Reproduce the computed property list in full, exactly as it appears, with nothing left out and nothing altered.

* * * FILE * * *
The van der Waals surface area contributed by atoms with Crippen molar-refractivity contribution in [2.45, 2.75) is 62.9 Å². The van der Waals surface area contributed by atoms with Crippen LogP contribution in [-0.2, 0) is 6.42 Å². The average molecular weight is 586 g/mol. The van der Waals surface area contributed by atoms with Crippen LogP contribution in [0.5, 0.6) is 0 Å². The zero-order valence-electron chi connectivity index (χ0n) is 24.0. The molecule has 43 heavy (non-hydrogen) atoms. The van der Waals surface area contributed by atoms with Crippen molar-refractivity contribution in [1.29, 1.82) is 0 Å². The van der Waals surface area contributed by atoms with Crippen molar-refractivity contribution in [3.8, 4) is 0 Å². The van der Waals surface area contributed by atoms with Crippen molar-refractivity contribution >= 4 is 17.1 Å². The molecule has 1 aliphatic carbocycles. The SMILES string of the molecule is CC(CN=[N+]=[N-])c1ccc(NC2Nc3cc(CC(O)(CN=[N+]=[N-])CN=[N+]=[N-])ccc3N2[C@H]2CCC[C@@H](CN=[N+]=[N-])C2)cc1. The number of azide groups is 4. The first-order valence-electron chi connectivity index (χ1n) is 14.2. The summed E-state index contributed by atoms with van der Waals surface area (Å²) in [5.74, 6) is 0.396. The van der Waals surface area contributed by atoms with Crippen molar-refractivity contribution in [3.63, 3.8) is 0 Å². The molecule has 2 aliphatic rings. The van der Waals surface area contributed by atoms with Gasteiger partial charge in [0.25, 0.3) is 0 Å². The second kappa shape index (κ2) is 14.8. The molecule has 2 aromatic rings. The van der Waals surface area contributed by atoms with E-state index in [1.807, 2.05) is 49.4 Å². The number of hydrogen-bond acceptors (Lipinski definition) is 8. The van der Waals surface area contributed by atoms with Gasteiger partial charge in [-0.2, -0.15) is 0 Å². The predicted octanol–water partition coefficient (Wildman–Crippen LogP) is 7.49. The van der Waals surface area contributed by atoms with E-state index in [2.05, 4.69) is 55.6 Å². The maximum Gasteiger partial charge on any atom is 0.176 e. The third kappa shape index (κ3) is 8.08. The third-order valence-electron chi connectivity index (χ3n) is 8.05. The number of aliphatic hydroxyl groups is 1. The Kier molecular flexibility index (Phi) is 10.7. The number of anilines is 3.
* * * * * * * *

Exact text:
The van der Waals surface area contributed by atoms with Crippen molar-refractivity contribution in [2.45, 2.75) is 62.9 Å². The van der Waals surface area contributed by atoms with Crippen LogP contribution in [-0.2, 0) is 6.42 Å². The average molecular weight is 586 g/mol. The van der Waals surface area contributed by atoms with Crippen LogP contribution in [0.5, 0.6) is 0 Å². The zero-order valence-electron chi connectivity index (χ0n) is 24.0. The molecule has 43 heavy (non-hydrogen) atoms. The van der Waals surface area contributed by atoms with Crippen molar-refractivity contribution in [1.29, 1.82) is 0 Å². The van der Waals surface area contributed by atoms with Crippen molar-refractivity contribution in [3.8, 4) is 0 Å². The van der Waals surface area contributed by atoms with Crippen molar-refractivity contribution >= 4 is 17.1 Å². The molecule has 1 aliphatic carbocycles. The SMILES string of the molecule is CC(CN=[N+]=[N-])c1ccc(NC2Nc3cc(CC(O)(CN=[N+]=[N-])CN=[N+]=[N-])ccc3N2[C@H]2CCC[C@@H](CN=[N+]=[N-])C2)cc1. The number of azide groups is 4. The first-order valence-electron chi connectivity index (χ1n) is 14.2. The summed E-state index contributed by atoms with van der Waals surface area (Å²) in [5.74, 6) is 0.396. The van der Waals surface area contributed by atoms with Crippen molar-refractivity contribution in [3.63, 3.8) is 0 Å². The molecule has 2 aliphatic rings. The van der Waals surface area contributed by atoms with Gasteiger partial charge in [0.25, 0.3) is 0 Å². The second kappa shape index (κ2) is 14.8. The molecule has 2 aromatic rings. The van der Waals surface area contributed by atoms with E-state index in [1.807, 2.05) is 49.4 Å². The number of hydrogen-bond acceptors (Lipinski definition) is 8. The van der Waals surface area contributed by atoms with Gasteiger partial charge in [-0.2, -0.15) is 0 Å². The predicted octanol–water partition coefficient (Wildman–Crippen LogP) is 7.49. The van der Waals surface area contributed by atoms with E-state index in [2.05, 4.69) is 55.6 Å². The maximum Gasteiger partial charge on any atom is 0.176 e. The third kappa shape index (κ3) is 8.08. The third-order valence-electron chi connectivity index (χ3n) is 8.05. The number of aliphatic hydroxyl groups is 1. The Kier molecular flexibility index (Phi) is 10.7. The number of anilines is 3.